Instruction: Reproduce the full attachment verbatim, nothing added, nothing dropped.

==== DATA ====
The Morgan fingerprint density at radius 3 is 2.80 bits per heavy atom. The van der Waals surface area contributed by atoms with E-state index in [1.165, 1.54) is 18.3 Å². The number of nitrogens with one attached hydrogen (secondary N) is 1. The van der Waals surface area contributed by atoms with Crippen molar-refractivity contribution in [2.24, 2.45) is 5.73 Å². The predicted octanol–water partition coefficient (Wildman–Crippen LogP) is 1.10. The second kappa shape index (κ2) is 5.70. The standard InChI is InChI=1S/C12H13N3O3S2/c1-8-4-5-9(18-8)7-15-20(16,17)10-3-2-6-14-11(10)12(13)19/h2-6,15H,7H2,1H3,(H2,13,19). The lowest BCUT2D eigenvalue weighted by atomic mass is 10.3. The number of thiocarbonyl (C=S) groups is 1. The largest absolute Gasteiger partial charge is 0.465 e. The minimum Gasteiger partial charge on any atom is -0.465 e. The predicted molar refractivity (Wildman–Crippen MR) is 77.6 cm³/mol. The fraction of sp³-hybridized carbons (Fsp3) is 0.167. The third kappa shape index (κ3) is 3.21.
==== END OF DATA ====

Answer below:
The Morgan fingerprint density at radius 3 is 2.80 bits per heavy atom. The van der Waals surface area contributed by atoms with E-state index in [1.165, 1.54) is 18.3 Å². The number of nitrogens with one attached hydrogen (secondary N) is 1. The van der Waals surface area contributed by atoms with Crippen molar-refractivity contribution in [2.24, 2.45) is 5.73 Å². The predicted octanol–water partition coefficient (Wildman–Crippen LogP) is 1.10. The second kappa shape index (κ2) is 5.70. The standard InChI is InChI=1S/C12H13N3O3S2/c1-8-4-5-9(18-8)7-15-20(16,17)10-3-2-6-14-11(10)12(13)19/h2-6,15H,7H2,1H3,(H2,13,19). The lowest BCUT2D eigenvalue weighted by atomic mass is 10.3. The number of thiocarbonyl (C=S) groups is 1. The largest absolute Gasteiger partial charge is 0.465 e. The minimum Gasteiger partial charge on any atom is -0.465 e. The predicted molar refractivity (Wildman–Crippen MR) is 77.6 cm³/mol. The fraction of sp³-hybridized carbons (Fsp3) is 0.167. The third kappa shape index (κ3) is 3.21.